In the Early Middle Ages, Christmas Day was overshadowed by Epiphany, which was when Christ was said to have been born and which focused on the visit of the magi.
         Following the Protestant Reformation, groups such as the Puritans strongly condemned the celebration of Christmas, considering it a Catholic or papal invention. The Catholic Church responded by promoting the festival, which had become a time for drunken and rowdy parties, in a more religiously oriented form. Following the English Civil War, England's Puritan rulers banned Christmas in 1647. Protests followed as pro-Christmas rioting broke out in several cities and for weeks Canterbury was controlled by the rioters, who decorated doorways with holly and shouted royalist slogans. The book, The Vindication of Christmas (London, 1652), argued against the Puritans, and makes note of Old English Christmas traditions: dinner, roast apples on the fire, card playing, dances with "plow-boys" and "maidservants," and carol singing/dancing. The Restoration of King Charles II in 1660 ended the ban, but many clergymen still disapproved of Christmas celebration. In Scotland, the Presbyterian Church of Scotland also discouraged observance of Christmas. James VI commanded its celebration in 1618, however attendance at church was scant.
         Christmas was not particularly popular in the US, where Puritans and Protestants disapproved of the holiday.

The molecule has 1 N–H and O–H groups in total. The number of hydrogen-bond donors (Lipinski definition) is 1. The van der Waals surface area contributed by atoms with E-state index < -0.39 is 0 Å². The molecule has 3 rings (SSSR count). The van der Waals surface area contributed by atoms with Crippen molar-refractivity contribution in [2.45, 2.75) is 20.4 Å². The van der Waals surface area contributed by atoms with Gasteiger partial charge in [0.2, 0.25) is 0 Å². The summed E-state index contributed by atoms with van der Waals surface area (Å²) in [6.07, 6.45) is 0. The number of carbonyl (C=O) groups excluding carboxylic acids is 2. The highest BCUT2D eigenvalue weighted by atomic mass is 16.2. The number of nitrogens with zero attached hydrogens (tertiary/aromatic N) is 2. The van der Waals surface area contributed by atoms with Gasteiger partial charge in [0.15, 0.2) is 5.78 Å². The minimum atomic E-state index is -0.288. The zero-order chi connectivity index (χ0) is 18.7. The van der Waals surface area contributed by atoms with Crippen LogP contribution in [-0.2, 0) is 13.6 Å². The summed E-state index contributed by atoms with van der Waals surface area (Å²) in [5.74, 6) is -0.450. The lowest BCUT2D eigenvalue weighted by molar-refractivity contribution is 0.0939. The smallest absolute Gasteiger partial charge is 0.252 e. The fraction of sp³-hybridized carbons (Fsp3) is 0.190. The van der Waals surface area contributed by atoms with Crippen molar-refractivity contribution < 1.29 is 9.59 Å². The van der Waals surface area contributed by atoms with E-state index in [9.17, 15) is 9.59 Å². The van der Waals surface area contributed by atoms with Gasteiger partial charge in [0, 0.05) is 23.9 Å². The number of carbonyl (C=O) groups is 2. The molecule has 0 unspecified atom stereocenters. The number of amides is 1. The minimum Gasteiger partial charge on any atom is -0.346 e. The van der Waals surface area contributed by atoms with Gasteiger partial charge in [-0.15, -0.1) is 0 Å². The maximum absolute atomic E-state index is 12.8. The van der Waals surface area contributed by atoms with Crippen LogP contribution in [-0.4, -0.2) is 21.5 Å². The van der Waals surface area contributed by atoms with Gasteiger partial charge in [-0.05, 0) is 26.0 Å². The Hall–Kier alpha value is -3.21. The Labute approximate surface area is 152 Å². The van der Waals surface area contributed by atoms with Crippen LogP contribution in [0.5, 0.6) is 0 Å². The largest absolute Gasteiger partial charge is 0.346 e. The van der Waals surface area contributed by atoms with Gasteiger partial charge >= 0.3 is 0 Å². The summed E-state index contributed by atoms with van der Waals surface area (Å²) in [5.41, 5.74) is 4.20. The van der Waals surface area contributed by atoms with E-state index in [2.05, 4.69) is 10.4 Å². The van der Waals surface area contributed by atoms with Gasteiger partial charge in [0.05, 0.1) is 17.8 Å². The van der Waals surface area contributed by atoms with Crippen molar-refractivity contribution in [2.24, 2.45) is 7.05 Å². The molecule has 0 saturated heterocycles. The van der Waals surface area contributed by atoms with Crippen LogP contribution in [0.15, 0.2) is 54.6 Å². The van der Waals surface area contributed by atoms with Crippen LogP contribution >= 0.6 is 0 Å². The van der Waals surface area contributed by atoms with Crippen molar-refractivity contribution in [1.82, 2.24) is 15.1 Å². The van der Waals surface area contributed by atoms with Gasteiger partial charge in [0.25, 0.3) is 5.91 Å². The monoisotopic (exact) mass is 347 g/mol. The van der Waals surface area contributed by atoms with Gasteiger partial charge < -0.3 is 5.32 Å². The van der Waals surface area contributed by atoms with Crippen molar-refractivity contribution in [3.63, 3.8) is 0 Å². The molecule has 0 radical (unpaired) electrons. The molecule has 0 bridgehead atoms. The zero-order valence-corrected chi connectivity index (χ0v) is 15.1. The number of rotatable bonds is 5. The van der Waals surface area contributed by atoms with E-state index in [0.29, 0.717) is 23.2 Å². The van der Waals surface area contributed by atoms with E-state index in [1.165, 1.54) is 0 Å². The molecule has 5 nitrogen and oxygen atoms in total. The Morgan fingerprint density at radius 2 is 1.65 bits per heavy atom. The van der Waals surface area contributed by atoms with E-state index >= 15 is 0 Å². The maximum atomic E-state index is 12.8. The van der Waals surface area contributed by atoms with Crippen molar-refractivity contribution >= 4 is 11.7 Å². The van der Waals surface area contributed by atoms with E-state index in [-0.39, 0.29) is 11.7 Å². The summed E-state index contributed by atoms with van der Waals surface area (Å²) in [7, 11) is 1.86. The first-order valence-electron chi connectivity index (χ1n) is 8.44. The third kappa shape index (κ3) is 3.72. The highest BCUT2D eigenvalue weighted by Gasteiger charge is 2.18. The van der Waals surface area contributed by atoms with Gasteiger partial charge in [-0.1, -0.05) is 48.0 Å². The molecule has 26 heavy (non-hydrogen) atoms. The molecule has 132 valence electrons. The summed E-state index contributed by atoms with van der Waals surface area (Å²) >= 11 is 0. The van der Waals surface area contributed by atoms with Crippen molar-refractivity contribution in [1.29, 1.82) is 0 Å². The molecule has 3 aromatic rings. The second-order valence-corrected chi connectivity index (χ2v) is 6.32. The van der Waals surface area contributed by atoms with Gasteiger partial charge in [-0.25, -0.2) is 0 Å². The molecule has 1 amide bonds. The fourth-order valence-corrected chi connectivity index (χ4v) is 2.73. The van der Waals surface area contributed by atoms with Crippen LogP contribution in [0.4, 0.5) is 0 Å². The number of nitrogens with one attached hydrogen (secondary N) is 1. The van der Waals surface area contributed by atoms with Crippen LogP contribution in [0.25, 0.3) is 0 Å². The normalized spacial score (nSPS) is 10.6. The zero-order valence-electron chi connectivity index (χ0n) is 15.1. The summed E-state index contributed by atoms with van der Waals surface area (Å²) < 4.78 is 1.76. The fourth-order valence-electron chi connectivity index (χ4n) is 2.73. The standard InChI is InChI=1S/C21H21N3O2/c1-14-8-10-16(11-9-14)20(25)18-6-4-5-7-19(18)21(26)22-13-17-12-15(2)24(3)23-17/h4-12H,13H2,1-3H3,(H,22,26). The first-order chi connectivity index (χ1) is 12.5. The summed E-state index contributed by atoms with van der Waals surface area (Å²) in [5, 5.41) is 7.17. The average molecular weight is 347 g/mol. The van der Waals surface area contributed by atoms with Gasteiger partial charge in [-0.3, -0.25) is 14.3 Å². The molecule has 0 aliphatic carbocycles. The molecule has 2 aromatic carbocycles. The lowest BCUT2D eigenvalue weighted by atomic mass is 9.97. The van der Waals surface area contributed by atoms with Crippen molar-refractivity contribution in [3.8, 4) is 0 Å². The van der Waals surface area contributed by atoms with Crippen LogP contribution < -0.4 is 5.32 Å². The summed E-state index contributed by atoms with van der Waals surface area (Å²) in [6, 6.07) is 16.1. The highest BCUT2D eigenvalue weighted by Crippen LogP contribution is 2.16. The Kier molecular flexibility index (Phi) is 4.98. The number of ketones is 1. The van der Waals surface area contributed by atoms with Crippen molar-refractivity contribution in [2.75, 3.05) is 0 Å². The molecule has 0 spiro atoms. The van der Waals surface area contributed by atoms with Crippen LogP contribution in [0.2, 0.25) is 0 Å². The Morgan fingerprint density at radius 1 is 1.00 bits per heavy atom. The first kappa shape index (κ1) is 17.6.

By the 1820s, sectarian tension had eased in Britain and writers, including William Winstanly, began to worry that Christmas was dying out. These writers imagined Tudor Christmas as a time of heartfelt celebration, and efforts were made to revive the holiday. 

In 1843, Charles Dickens wrote the novel A Christmas Carol, that greatly helped popularize the 'spirit' of Christmas and seasonal merriment. Its instant popularity played a major role in portraying Christmas as a holiday emphasizing family, goodwill, and compassion. Dickens sought to construct Christmas as a family-centered festival of generosity, in contrast to the community-based and church-centered observations, the observance of which had dwindled during the late 18th century and early 19th century. Superimposing his secular vision of the holiday, Dickens influenced many aspects of Christmas that are celebrated today in Western culture, such as family gatherings, seasonal food and drink, dancing, games, and a festive generosity of spirit. A prominent phrase from the tale, 'Merry Christmas', was popularized following the appearance of the story.
        A note for those offended at the abbreviation Xmas as taking the 'Christ' out of Christmas: In Greek, the letter Χ (chi), is the first letter of Christ, and it, or the similar Roman letter X, has been used as an abbreviation for Christ since the mid-16th century. Hence, Xmas is sometimes used as an abbreviation for Christmas.

        Sinterklaas is a traditional Winter holiday figure in the Netherlands, Belgium, Aruba, Suriname, Curacao, Bonaire, and Indonesia; he is celebrated annually on Saint Nicholas' eve, December 5th. The feast celebrates the name day of Saint Nicholas, patron saint of children, sailors, and the city of Amsterdam, among others. Sinterklaas is the basis of the mythical holiday figure of Santa Claus in the United States and Canada.  
Gonna be listing these later tonight:

And I'm working on these.
Gotta go to Ace Hardware to get a can of butane. First time out of the house in days. It's cold out!
 Hell, it's cold in. I had to open the window to vent the solder fumes. This is why it's bad to solder in winter.
Now I gotta make myself just presentable enough to go to ace. I cut my hair yesterday and it's sticking straight out either side. Don't be jealous.